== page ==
The United States military has a low profile at Brown as well as at many other elite universities. The Reserve Officers’ Training Corps, a staple institution on college campuses across the nation, left Brown’s campus in 1972 over widespread student and faculty opposition to the Vietnam War. For many, especially in the wake of protests against the war in Iraq in recent years, the generally liberal atmosphere on College Hill does not seem wholly compatible with a military ethic.
But the military is here. Recruiting, while not as widespread as at many places, is active at Brown. Many Brown students and graduates choose to serve in the military, and at least one, Dimitrios Gavriel ’97, was killed in Iraq.
Brown students come to military service for different reasons and by different paths, while others question whether Brown’s mission is compatible with the military.
Recruiting at Brown
According to Barbara Peoples, associate director of the Career Development Center, the Marine Corps and the Army are the most active branches of the military on campus. The Marines have attended the CDC’s career fair every semester for the past three years and have held recruiting information sessions on campus twice this year. The Army has attended every recent career fair except in Spring 2004 but has not held other activities on campus. The Air Force last came to campus at a career fair in the spring of 2003, and the Navy has not recruited on campus in the last three years.
People “are initially surprised by how many (recruits) we get out of Brown,” said Capt. Brendan Fogherty, the Marines recruiter for Brown. “It’s been a very positive experience. I’ve been pleased with the caliber of qualified candidates we’ve gotten out of Brown University.”
He said the focus is on recruiting officers, all of whom are expected to have a college education.
“I don’t think the Marine Corps really recruits enlisted (soldiers) at Brown,” he said. “I don’t think they really see it as a viable source.”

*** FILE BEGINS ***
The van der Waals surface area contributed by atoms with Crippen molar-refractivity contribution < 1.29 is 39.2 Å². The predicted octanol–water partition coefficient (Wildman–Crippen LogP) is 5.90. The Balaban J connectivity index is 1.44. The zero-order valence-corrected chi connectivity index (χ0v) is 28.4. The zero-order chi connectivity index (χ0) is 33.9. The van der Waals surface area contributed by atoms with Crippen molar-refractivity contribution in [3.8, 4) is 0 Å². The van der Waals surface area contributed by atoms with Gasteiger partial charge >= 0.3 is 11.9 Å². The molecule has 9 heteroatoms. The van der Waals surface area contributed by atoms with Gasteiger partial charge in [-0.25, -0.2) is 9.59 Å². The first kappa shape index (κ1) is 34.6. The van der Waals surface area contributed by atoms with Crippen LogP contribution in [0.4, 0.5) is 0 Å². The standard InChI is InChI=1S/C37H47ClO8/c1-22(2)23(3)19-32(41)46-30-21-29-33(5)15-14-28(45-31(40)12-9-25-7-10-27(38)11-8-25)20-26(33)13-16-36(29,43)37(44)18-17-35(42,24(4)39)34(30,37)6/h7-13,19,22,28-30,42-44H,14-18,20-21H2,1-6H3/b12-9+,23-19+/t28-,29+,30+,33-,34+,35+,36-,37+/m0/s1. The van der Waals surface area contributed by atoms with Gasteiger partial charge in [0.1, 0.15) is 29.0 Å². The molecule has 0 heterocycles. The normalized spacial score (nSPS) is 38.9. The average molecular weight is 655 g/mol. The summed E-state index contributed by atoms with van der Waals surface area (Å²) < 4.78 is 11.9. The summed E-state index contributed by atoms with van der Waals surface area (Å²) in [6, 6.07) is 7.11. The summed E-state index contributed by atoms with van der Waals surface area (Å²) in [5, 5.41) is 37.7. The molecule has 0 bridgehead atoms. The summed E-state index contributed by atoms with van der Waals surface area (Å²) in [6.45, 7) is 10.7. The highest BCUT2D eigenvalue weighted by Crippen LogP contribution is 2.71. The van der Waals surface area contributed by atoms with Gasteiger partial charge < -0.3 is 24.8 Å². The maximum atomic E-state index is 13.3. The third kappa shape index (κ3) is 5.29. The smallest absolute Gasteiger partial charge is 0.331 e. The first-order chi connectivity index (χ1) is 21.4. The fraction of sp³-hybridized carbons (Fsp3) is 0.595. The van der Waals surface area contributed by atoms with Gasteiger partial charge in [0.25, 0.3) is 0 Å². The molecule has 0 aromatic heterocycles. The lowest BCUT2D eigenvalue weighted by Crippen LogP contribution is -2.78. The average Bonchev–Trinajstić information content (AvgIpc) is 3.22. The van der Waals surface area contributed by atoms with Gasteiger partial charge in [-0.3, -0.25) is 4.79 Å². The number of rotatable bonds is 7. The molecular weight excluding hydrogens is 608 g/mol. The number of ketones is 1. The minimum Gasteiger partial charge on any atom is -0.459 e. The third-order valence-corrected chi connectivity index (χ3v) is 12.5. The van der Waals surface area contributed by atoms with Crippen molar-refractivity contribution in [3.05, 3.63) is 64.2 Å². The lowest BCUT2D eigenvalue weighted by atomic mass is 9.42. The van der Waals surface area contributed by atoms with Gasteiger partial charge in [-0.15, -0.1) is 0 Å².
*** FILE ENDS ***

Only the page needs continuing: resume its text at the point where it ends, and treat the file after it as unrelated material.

Michael McBride ’06, a Brown student who serves as a cadet in Army ROTC at Providence College, agreed.
“Someone who has a college education, they have skills someone with a high school diploma doesn’t,” he said. “If you want to serve your country, if you have a college degree, you should join the officer corps,” he added.
But such recruiting does take place – Scott Ewing ’10 enlisted in the Army last year to finance his final year at Brown for which he will returnin the fall of 2009. Ewing, whocould not be reached for this article, entered with the Class of 2005.
In addition to recruiting graduates into officer training, Fogherty also runs the Platoon Leaders Class program at Brown and 18 other colleges. PLC allows interested students to go through two six-week training sessions during the summer at no expense. If they choose to join the Marines, upon graduating they are commissioned 2nd lieutenants and spend six months in basic infantry training. Students can then choose to go to flight school, law school or other specialized programs.
“I’d say there are students at Brown who want to serve, and I think the program is a great fit for them because there’s no commitment during the academic year” and no commitment until graduation, Fogherty said. Of the 19 schools at which he oversees PLC, he said, Brown is his biggest source of recruits, with eight students currently enrolled and another six applying this year.